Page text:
In Life of Johnson, Boswell brings up the name of Johnson's one-time sparing partner, Edmund Burke.  Johnson, being quite sick, and not given to easy praise, admits, "Yes, Burke is an extraordinary man."  Boswell tries to coax a more quotable reply, and Johnson, who thought argument the sole end of conversation, finally noted, "That fellow calls forth all my powers.  Were I to see Burke now, it would kill me."

Reflections on the Revolution in France should not be a killer read for most, but is difficult in spots.  Many of the sentences are long and complex, written in an age when thought and rhetoric had not yet been corroded by sound bites.  Some of the topics may seem a bit obscure now.  But this is undoubtedly a great book, by a great man, thinking lucidly and passionately about great issues.  It is indeed a work of great intellectual power.  At the same time, it is also a work of moral passion, balance, and foresight, often eloquently and sometimes simply expressed.

Much of it is also remarkably timely.  Not only did Burke seem to anticipate the extremes to which the French Revolution was tending, the great Marxist revolutions of our times also often greatly resemble his remarks.  "It is a sufficient motive to destroy an old scheme of things, because it is an old one."  "Kings will be tyrants from policy when subjects are rebels from principle."  "Criminal means once tolerated are soon preferred. . . Justifying perfidy and murder for the public benefit, public benefit will soon become the pretext, and perfidy and murder the end."  Examples could be multiplied.  Reading the book, the subsequent history not only of communism, but also of progressive social cults in the West, becomes more comprehensible.

I prefer to think of Burke primarily in moral or spiritual terms, rather than political.  Burke remarks, anticipating Rank and Becker and preempting Marx's silly economic heresy, (and anticipating Marxist personality cults) "Man is by his constitution a religious animal."  One of the attractive things about Burke to me is his non-sectarian faith; he spoke from a viewpoint C. S. Lewis later described as "Mere Christianity."  Some of his insights also parallel those of the Chinese philosopher, Confucius.  What the two men shared was intellectual acuity combined with humility that expressed itself as a willingness to sit at the feet of teachers of the past.  "We know that we have made no discoveries; and we think that no discoveries are to be made, in morality."  That is one pole within the orthodox Christian approach to morality; God has "placed eternity in our hearts;" the Tao is universal, as Lewis argued.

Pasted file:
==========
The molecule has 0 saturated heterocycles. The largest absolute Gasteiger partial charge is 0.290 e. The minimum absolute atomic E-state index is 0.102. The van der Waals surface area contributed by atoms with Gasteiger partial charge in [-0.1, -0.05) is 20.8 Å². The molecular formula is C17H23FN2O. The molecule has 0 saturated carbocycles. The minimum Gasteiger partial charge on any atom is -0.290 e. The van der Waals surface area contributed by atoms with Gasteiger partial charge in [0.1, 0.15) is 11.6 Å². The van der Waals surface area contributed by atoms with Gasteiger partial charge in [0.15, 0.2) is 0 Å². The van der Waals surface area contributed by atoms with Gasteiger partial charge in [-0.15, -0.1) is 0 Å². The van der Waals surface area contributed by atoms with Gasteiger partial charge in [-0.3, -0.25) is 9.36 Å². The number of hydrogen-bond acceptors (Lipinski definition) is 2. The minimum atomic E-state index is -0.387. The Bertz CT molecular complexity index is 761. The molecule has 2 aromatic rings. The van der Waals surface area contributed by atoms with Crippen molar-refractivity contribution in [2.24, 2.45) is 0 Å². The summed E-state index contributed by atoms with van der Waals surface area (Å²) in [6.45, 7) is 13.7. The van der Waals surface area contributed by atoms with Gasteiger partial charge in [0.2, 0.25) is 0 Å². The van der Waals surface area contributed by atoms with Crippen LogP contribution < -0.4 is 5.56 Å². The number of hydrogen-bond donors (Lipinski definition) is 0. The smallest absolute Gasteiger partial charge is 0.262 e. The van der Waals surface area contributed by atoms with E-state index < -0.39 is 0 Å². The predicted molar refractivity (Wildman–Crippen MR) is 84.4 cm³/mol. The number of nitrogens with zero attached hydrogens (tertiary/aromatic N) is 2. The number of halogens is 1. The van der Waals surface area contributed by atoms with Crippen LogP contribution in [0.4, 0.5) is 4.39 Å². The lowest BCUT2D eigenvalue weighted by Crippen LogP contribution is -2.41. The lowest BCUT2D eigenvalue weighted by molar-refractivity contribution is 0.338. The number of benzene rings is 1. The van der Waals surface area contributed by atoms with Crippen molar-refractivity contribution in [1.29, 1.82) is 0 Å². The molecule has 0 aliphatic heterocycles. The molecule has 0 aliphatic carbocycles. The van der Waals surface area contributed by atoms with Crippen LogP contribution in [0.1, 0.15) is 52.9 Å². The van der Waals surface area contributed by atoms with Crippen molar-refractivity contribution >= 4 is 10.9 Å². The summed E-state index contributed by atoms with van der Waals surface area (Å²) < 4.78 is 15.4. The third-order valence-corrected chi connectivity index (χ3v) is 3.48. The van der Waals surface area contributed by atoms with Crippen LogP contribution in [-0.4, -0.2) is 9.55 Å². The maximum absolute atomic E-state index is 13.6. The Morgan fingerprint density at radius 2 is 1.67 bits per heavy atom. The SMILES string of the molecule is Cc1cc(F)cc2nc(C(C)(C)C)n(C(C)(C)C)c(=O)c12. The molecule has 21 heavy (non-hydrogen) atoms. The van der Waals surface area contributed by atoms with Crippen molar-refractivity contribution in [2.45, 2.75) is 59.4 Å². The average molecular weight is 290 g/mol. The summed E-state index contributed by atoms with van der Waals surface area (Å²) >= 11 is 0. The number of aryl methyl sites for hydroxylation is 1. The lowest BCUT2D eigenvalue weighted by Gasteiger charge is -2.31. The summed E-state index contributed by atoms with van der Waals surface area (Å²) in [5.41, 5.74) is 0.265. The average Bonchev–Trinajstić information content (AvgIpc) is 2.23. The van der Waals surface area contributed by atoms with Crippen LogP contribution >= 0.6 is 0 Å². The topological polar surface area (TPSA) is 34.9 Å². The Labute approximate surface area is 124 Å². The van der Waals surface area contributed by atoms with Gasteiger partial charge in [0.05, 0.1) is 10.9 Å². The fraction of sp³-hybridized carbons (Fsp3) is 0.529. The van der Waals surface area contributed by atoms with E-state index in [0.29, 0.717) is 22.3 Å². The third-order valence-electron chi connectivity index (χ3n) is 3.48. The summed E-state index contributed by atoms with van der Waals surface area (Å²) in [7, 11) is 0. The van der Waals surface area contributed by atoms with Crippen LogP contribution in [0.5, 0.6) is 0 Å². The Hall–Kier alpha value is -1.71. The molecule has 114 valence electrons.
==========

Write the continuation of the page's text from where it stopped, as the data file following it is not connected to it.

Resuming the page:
Burke's argument may go too far at times; surely some of the changes wrought by the French Revolution were for the good, and there is something to be said for the moral passion of the revolutionary.  And not every paragraph is interesting to me.  Still, overall, the balance and sanity of this book remain not just as a monument to the powers of its author, but as useful resource to anyone who thinks about the relation of power and morality.  Solomon said, "Pride comes before a fall."  This book is, in some ways, a prophetic and wise meditation on the social consequences of that deep truth.

 

Communism Manifesto, Karl Marx & Friedrich Engels

*** “A Dark Spiritual Classic”

 

Written by Marx and Engels as a tract to stimulate the workers of Europe (in particular) to revolution, Communist Manifesto is more readable than many of Marx' other works, its style simpler and more lively.  At times the rhetoric rises to the level of eloquent.  As one of the most influential works in human history, it seems to me any person who wishes to understand the modern world will want to be somewhat familiar with its contents.

It is true Marx did not predict revolution in "backwards" countries like Russia and China, but rather in countries like America and Germany.  The fact that he made such prophecies at all shows how little his doctrines had to do with science; that they failed (at the time) shows his weaknesses as a religious oracle.  But that is the category to which this work belongs: Marx is a religious revolutionary in the tradition of Mohammed and Hong Xiuquan, the Monkey King's assault on Heaven, or Promethius' war on the gods.  (He wrote about the latter in his doctoral dissertation.)  That 150 years later society has come to resemble a few of his prophecies (though others not at all) hardly qualifies him as a respectable co-founder of social science, unless we admit that all social science is quackery and mumbo-jumbo. (Which may be arguable.)

What Marxist revolutionaries captured of Marx was not so much his economic plan (which had already proven in error) but his spirit, shown more explicitly here than in his more "scholarly works."  The great Marxist revolutionaries did not copy Marx to the letter in terms of economic programs -- how could they?  Nor in revolutionary strategy -- what did he know of the future?  But even when they ignored the political program Marx lays out, Lenin, Stalin, Mao, Guzman, and others, were near carbon copies of their Master as revealed in terms of psychology -- ruthless, unwilling to allow disagreement, ready to "abolish all morality, all eternal truths, all religion," a spectre of collective self-justifying cruelty that would haunt not just Europe, but the world.  I often wonder, reading works by Marx, how stolid academic Marxists can overlook the most obvious and truly influential element in Marx' writings: his hatred.  It is that hatred that makes this one of the less wearisome of Marx's works to read, because it is fairly short.